That space between stimulus and response is our opportunity to choose to not stress and to let it go, like Elsa from Frozen. Just fucking let it go. The choice is ours. I just want us to realize that it is a choice. When I hear someone say, “He made me so mad…” I want to say is, “Karen, what really happened was he did something, and you chose to get mad, and then you asked to speak to the manager.” We all choose. If Victor Frankl can choose not to hate his guards, then I can choose not to get mad at the guy who cuts me off in traffic, and therefore I choose not to stress in the first place. Also, we need to de-stress. Here’s a few things I recommend.

  1. Get a lot of D. The catch is that the D has to be natural D, the kind of vitamin D you get from sunlight and a healthy diet and not from a pill. People with naturally normal vitamin D levels are less stressed and maintain better body weight, but studies show that this does not apply to people who are taking oral D supplements. Lab mice when deprived of sunlight will get elevated cortisol levels, and even show drug addiction withdrawal symptoms, which all stems from a lack of sufficient D.
  2. Sauna. Not everyone enjoys 20 minutes in the sauna as much as I do. Perhaps the sweating, extreme heat, spicy odors, and naked men aren’t your thing. Try it anyway. If you do an honest self-assessment 30 minutes after, you will feel more relaxed, less stressed, and signifiantly happier. The body releases natural endorphins during and after a sauna, similar to exercise and sex. Also, don’t exercise or have sex in a sauna. I will write an article about sauna soon, but it’s my go-to stress reliever that just happens to make us live longer too. I distract myself during my sauna with crossword puzzles to get through the whole session. I bring water with electrolytes and a towel to cover my private areas, and you should too, especially if you go to my gym. Please and thank you.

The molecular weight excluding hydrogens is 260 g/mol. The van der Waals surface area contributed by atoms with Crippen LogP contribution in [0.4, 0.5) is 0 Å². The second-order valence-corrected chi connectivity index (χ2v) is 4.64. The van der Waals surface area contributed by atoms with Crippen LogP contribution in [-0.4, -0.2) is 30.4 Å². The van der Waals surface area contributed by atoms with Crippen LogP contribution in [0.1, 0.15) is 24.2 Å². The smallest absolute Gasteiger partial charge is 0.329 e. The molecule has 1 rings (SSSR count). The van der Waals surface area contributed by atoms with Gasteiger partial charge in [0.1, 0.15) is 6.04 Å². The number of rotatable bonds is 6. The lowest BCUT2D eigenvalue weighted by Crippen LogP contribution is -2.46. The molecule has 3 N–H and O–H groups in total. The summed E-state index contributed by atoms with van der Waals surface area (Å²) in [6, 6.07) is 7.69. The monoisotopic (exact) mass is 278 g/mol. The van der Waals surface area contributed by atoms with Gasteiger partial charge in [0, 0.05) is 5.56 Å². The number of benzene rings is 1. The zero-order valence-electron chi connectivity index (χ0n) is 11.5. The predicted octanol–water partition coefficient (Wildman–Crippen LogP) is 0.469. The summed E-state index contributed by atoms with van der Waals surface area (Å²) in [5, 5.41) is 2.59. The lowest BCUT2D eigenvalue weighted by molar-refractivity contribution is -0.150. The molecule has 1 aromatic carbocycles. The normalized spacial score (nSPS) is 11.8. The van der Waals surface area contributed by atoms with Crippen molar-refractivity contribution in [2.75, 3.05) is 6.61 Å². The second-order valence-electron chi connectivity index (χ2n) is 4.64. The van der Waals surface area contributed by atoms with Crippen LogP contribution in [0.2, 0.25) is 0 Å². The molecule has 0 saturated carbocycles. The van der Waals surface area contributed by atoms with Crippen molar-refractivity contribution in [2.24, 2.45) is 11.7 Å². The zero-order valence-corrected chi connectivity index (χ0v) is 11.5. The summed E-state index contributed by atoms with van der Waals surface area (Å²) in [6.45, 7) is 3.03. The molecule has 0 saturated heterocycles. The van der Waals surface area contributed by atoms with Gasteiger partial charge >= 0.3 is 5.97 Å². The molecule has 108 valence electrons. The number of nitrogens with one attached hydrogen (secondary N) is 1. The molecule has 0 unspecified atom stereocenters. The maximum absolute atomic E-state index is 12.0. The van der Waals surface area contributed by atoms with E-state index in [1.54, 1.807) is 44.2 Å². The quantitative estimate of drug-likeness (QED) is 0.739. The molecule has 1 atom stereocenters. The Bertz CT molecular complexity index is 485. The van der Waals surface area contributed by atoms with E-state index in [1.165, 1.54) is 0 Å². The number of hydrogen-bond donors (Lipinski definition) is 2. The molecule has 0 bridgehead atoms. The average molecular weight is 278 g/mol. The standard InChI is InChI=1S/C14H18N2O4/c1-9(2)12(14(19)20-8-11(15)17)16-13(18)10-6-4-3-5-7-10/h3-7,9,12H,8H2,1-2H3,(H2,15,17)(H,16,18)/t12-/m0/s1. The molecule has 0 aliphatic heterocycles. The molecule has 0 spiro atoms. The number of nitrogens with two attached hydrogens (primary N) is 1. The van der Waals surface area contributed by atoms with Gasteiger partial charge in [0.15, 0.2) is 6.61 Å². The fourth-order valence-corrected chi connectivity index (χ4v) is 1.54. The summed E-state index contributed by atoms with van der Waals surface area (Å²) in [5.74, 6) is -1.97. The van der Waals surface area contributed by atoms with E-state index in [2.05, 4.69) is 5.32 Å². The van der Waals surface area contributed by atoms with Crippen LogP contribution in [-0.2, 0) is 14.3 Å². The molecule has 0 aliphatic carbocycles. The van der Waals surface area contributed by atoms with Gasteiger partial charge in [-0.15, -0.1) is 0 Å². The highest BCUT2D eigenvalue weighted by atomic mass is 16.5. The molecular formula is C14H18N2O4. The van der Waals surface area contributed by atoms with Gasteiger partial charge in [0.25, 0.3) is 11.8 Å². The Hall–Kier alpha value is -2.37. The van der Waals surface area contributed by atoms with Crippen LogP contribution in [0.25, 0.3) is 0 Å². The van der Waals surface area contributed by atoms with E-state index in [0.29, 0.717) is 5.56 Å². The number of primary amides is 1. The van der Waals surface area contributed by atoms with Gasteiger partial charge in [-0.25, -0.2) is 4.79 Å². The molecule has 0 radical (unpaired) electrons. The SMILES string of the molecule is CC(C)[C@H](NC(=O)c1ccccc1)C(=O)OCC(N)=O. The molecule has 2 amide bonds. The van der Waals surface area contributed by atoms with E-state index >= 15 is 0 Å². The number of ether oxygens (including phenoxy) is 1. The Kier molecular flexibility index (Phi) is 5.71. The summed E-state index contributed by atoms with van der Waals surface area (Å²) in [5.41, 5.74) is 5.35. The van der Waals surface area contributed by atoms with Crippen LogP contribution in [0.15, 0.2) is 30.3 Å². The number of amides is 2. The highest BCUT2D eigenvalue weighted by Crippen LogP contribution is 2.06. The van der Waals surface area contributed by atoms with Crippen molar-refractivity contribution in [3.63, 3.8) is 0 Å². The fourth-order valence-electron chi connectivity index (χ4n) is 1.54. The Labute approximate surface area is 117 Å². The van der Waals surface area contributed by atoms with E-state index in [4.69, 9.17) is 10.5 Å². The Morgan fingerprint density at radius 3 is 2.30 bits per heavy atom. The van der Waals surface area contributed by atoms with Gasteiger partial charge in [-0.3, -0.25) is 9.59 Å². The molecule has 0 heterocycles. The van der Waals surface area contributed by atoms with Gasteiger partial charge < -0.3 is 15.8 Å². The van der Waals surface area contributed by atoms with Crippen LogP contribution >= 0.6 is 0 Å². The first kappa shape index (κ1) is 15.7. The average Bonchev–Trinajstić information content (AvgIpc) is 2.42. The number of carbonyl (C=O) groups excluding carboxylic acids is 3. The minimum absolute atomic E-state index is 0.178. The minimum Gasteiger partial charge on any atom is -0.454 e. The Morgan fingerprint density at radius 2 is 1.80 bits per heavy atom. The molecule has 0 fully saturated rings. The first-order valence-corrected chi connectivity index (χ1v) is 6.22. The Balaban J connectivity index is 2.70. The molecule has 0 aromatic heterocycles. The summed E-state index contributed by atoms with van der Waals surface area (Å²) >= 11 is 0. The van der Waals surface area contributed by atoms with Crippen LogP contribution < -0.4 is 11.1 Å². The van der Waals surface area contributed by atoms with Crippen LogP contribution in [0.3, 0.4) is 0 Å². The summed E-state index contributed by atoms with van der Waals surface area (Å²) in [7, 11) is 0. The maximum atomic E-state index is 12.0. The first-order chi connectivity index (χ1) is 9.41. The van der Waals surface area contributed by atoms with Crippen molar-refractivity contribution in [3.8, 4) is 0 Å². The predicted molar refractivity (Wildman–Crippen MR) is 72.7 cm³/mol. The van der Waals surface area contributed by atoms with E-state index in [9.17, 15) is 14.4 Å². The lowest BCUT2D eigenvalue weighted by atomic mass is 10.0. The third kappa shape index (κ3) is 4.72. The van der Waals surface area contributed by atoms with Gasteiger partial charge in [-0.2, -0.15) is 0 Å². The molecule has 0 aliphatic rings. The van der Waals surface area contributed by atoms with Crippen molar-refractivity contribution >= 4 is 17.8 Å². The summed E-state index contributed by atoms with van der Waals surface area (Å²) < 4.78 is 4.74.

3. Exercise. You already know this. I won’t go into details, but exercise helps stress. Thanks, Captain Obvious.
  4. Mindfulness AKA meditation. This really works but unfortunately, it often takes 2 or 3 consecutive days to feel the results, but the results are ridiculously good. I feel so good after a few days that I often forget to do it and then rebound. I (and probably you) just need to make it a regular daily habit like flossing, manscaping, or messing with your spouse’s toothbrush. Initially, I recommend committing to two weeks of a daily practice. If you don’t feel 50% better at the end then maybe it’s not for you, but trust me, it’s for you. I’ve used and enjoy the Calm, Headspace, and Brain FM apps for my guided mindfulness. My favorite is the Calm 10 minute loving kindness practice.
  5. Bath with Epsom’s Salts or transdermal magnesium. Baths can relax us but adding Epsom’s salt is a whole different level of relaxing. Why? The salts contain magnesium. Magnesium is a natural relaxant and is best absorbed through the skin. This allows it to go straight to our nervous system and skips some of the GI side effects. This is also great for sleep. If you don’t want to bathe, just apply transdermal magnesium in the evening.
  6. Sleep. This is huge. Check out my article if you haven’t already.